How to Grow: Lettuce

The Green Everyone Knows About: The Lettuce (Lactuca sativa)


If you haven't gotten a chance to read it yet - definitely check out: what type of lettuce should you grow.

Once you have done that you will have a better understanding of what type you want to grow!


Now that we know which type of lettuce we want. Let's find out just exactly how to grow this wonderful vegetable. It's not complicated but it can be tricky, I know that sounds like the exact same issue but what I mean by that is: it is easy to grow but hard to keep from bolting and away from pest. Don't let that stop you from growing your own! Let's find out just how to do that.



 

Once you've gotten your lettuce seeds picked out, purchased and brought home, it's now time to start those seedlings indoors or outside.


When to Plant Lettuce


Lettuce is a cool season vegetable and doesn't need a long time like most vegetables. You can either grow them as a cut leaf or as a full head, that will be the deciding factor on how long you will need. Start them in late-winter, early spring, late-summer or early fall, For me in zone 6b, I start them around March and September.



Sow Direct or Starting Seeds Indoors

Depending on your zone, you may direct sow or start your seeds indoors rather than in the garden.


Direct Sowing

- The simplest way to sow is by dragging a line in the surface of the soil, 1 cm deep.

- To help avoid seeds from floating around, pre water the line before sowing.

- Water every four days.

- This leads to the cutting method of harvest and sowing again every month.


Starting Seeds Indoors

Here in zone 6b, I start mine around March + August indoors.


Reasons for March: Lettuce is not frost hardy and will die from the cold. However hardened off seedlings are tolerant (-5 to -7°C) to frost but mature plants are more sensitive to frost (-1°C).


Reasons for August: Lettuce should be pregerminated in cool rooms during the summer. The conditions are generally too hot for good germination. At soil temperatures over 27°C germination is poor.


Lettuce also has specific needs:

  • Sow seeds in plug trays or 6 cell trays of soilless mix.

  • A minimum temperature for seed germination is 5°C

  • An optimum temperature range for growth is 16 to 20°C.

  • They should be sown 8 to 10 weeks before transplanting outside.

  • Learn how to: Sow seeds



Soil Type

Warm sandy soils are preferred for the early harvest, good drainage and high organic matter content are essential.


Watering

Salads need more watering than most vegetables, their leaves are filled with 95% water making it need a constant stream of moisture.


Winter: in a polytunnel, it's best to water every three or four weeks. We want to help avoid overwatering to attract slugs, leaf mildew and germination of weeds.

Spring and Fall: the in-between seasons of wet/dry weather it's not necessary to water all the time, twice weekly, try and make sure to keep the surface moist but not soaked.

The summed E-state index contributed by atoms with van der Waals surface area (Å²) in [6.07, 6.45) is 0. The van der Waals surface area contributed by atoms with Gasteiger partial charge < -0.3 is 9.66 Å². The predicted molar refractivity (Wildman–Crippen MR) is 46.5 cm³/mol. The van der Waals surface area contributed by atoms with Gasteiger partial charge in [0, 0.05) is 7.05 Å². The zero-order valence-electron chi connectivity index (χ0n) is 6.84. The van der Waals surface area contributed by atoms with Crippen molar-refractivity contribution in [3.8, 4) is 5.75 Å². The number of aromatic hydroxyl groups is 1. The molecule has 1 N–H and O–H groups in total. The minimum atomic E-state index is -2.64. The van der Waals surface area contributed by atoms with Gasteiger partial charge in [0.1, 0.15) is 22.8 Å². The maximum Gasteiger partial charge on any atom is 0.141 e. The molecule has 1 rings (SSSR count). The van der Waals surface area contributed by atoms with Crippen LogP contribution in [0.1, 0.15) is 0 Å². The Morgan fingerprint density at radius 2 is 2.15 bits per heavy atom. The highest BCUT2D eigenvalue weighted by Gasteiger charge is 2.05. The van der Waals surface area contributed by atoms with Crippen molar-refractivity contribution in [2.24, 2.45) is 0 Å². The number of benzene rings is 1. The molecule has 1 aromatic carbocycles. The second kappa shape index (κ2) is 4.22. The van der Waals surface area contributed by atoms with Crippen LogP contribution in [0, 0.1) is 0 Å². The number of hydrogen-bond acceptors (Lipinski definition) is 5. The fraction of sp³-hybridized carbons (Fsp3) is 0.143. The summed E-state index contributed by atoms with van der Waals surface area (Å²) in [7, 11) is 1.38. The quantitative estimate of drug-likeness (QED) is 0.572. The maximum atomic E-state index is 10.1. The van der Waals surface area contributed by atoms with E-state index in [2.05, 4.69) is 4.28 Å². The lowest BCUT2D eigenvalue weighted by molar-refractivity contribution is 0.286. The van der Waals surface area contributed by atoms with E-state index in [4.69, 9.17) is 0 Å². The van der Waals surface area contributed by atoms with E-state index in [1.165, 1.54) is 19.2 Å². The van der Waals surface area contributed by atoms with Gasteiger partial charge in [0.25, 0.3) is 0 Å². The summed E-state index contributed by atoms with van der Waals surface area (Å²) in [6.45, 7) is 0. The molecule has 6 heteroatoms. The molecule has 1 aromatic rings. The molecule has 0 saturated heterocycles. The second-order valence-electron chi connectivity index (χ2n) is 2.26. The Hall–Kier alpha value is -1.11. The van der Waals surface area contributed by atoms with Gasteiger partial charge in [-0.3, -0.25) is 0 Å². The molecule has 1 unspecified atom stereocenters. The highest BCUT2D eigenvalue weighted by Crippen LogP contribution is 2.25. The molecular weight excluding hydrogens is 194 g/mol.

Summer: in dry weather and in containers, plants should be watered every day.


PROTIP: high humidity and excess water close to time of harvest can be destructive to the yield.

Pests & Diseases

Salads can be Disney world for some pest to eat, causing a lot of damage. It can become overwhelming to try and fight off but stop it early and you won't have any issues. There are some tricks you can use to help avoid this type of damage.


- Sow seeds in the best season for each kind of salad plant.

- Keep plants tidy while picking, always bring two bowls: one for fresh salad and one for dried up old leaves.

- Space evenly to avoid any shaded areas where pests love to hide or disease likes to creep in.

- Lay mesh or fleece covers over the plants to prevent their entry and avoid early damage.




Growing & Harvesting

Depending on how you planted your seeds. Pick and come again, cut and come again, or hearts.


Cut and Come Again

- This methods works when seeds are sown 1cm (1/2in) apart in rows of about 15cm (6in) apart.

- Cut the plant with a fresh knife or scissors when leaves are 7-10cm (3-4in) long. Make sure to cut above the height of the smallest leaves,

- Cutting above the height of the smallest leaves will allow time for regrowth within 7-10 days.

- Make sure to clean up any dead or diseased leaves.

- Flavour is milder when you cut them into small leaves.


Pick and Come Again

- This method works for when they are past the cutting stage only and start forming heads.

- Pull off the outer leaves to harvest the oldest ones first, this allows the plant to regrow more quickly when their baby leaves have not been touched.

- Make sure to clean up any dead or diseased leaves.

- Flavour is milder when you pick them into small leaves.


PROTIP: Even if you aren't in need of lettuce, continue picking weekly so that the plants stay youthful and productive.

Hearts

- Hearting plants mostly need more space from 25-30cm for lettuce.

- Growing full heads take upwards of 6-10 weeks longer compared to leaf harvests.

- Harvest at the bottom of the plant. Cut with a really sharp knife at the base of the plant.

- Remove any dead leaves before storing.


Store

Depending on the type of lettuce they all have different storage lives. Avoid storing lettuce with apples, pears, tomatoes or other produce that omit ethylene.

FYI: Lettuce turns pinkish-brown due to oxidation (being but and exposed to oxygen) or when exposed to ethylene.

- Head lettuce that is rapidly cooled in good conditions can be stored for up to 2-3 weeks at a temperature of 0C with 98% humidity or over.

- Hearting plants mostly need more space from 25-30cm for lettuce.



If you're planting any lettuce this year, I'd love to see it! Tag #jobinkitchengarden on Instagram or on Facebook.


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